This sort of pisses me off. Kucunich should have announced the documents available on his site a week before his announcement and then given the activist organizations enough time to generate buzz and support and then introduced it in the House. He should have produced an air tight case including a YouTube video – done a total multimedia onslaught of incontrovertible proof in as many formats and venues as possible.
Update: After I slept on this I realized how much this really pissed me off. With Maxine Waters impeachment resolution that went nowhere and now Kucinich’s that will probably go nowhere, I think this just further undermines the important and magnitude of the impeachment process – and more importantly, the high crimes of the elected leadership. Filing the articles should be the last thing you do after you’ve done all your legwork with your colleagues and constituents. Is Kucinich doing this so he can say he did something? Is this railroading (showboating?)? Very shitty, sloppy execution and a bit selfish. Still, I called Rahm’s office. I think people perceive Kucinich as a nutter-dwarf jabbing and jumping and this reinforces that perception.
Upon my departure, he called the local police department and told them a man of Middle Eastern descent driving a heavily decaled white Beetle with out of state plates and no campus parking sticker had just placed a box next to the trash can. … Because of my recycling, the bomb squad came, then the state police. Because of my recycling, buildings were evacuated, classes were canceled, the campus was closed.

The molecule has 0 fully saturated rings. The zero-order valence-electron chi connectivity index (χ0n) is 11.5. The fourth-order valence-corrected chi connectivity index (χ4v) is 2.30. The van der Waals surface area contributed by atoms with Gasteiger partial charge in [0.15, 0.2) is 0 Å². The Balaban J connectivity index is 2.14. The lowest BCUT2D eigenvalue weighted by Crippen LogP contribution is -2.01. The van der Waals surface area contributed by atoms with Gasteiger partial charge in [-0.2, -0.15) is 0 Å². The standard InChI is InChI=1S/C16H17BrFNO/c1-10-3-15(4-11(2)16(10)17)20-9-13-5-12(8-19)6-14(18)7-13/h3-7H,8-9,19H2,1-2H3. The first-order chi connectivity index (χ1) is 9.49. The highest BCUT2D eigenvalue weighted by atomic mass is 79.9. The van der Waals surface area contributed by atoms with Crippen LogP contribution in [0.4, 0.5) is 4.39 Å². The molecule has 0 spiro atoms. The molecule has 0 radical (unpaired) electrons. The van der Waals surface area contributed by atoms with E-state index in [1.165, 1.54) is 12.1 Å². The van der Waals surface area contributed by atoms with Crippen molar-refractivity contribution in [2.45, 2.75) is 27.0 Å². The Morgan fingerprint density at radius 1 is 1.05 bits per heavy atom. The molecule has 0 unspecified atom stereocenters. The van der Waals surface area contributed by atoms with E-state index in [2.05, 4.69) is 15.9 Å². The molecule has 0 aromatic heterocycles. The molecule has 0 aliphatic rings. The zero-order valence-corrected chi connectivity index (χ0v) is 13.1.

That man in the parking lot didn’t even see me. He saw my darkness. He saw my Middle Eastern descent. This is ironic because though my grandfathers came from Egypt, I am Indian, a South Asian, and could never be mistaken for a Middle Eastern man by anyone who had ever met one.
The Bush administration drafted amendments to the War Crimes Act that would retroactively protect policy makers from possible criminal charges for authorizing any humiliating and degrading treatment of detainees, according to lawyers who have seen the proposal.
The United States currently holds some 18,000 detainees in two US-run Iraqi detention facilities, Camp Bucca and Camp Cropper, the Washington Post reported Sunday, citing US military sources. In the past month, the US has increased security in Baghdad, leading to an additional 1,000 arrests. The detainees are considered “enemy combatants”, similar to the detainees at Guantanamo Bay, and are typically held for about a year. Some 8,000 of the current detainees have nonetheless been jailed for longer than a year and around 1,300 have been detained for two years. In 2006, the US military held fewer than 10,000 Iraqis.